That being said, I have made it a personal goal for myself to tell the most truthful stories possible. They won't be clean. They'll be pretty graphic. They will force the reader to accept that they too are not perfect, and you know what? That's okay. It's like teaching sex education vs. abstinence only: Don't hide the truth from these young adults, teach them how to be smarter. Censorship equals ignorance, and that is never a good thing.

    End rant.

    1. Thank you Allison for joining the conversation - I'm honoured to have actual YA authors telling their side of the story!

      I hear what you say. I really do. And I suppose real teens enjoy fantasy worlds - of all kind - for the very reasons you stated, just like older readers do. On the other hand, teens want to see their everyday truth reflected in the stories they read, or at least make sure that adults haven't imposed their version of teen reality upon them. And I can see the truth in what you say about realism being harder to write, for a number of reasons. I suppose it's not easy for a writer to find a middle ground. I do believe it's possible, though - to write a fantasy world of sorts (I mean, a totally made-up environment for a story) while making your characters sound and feel REAL. Round of applause for those who do.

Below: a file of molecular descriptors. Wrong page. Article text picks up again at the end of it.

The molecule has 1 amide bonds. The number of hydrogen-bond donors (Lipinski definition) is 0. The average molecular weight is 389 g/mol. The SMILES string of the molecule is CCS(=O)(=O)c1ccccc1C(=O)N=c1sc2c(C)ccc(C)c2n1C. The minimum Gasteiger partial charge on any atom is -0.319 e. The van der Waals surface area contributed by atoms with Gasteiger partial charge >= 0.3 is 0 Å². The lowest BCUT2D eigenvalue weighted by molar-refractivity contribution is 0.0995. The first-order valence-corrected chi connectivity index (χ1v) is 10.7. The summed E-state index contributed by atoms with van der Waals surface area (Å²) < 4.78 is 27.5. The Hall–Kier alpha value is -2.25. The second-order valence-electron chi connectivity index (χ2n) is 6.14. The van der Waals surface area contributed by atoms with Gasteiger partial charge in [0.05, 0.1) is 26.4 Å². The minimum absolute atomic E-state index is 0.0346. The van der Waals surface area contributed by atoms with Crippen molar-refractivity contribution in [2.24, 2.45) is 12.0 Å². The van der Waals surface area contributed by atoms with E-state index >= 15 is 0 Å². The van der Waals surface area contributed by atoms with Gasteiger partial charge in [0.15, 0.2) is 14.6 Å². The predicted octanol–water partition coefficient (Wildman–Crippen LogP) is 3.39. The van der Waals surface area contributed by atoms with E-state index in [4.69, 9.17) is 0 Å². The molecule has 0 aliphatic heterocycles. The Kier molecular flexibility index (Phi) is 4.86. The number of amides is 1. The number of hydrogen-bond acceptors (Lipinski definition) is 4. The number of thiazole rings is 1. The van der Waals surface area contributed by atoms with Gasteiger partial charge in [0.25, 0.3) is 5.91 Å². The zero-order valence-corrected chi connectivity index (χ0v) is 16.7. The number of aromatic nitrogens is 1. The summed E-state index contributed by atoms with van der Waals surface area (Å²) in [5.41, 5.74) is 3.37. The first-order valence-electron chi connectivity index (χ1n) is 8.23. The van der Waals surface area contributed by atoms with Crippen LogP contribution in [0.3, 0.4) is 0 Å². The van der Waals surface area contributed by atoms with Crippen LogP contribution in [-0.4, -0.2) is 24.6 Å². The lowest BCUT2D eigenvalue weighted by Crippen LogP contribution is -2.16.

I have to admit I try to stay clear from sex in books, but it's a personal preference - I feel uneasy reading graphic descriptions of it. But it's totally unrealistic to assume that real teens don't have sex, or don't think about it a lot. So yes, it shouldn't be left out, and it should be reminiscent of what the author experienced, or knows firsthand. Of course, it's not a requirement that a YA book should have sex in it if it doesn't fit the story. A reader like me may still search for books in which sex isn't one of the main themes, but those books that do contain sex may be useful and eye-opening and even conforting for all the teens out there who struggle with it on different levels.

      Thank again for stepping in! It was really appreciated :).

  3. And for your further reading pleasure, check out my blog post on sex in YA:

  4. So well said, Roberta. And you've raised some interesting and truly relevant questions. I've jokingly said before that I think YA is less of a genre for actual teens and more of a collective art therapy project for post teens. The truth is, I think it's kinda true. And I'm not sure there's anything wrong with that. As Kelly pointed out, YA typically depicts a romanticized version of teen life. Through YA books, we grownups get to experience the cool teenhoods we wish we'd had. And there's something so refreshing about teenage characters and the genre itself. Though tropes and cliches often abound, some YA authors are truly adventurous with their writing (Andrew Smith and E. Lockhart come to mind) and, because their protagonists are teenagers, all the emotions and stakes are amplified. It's life times ten.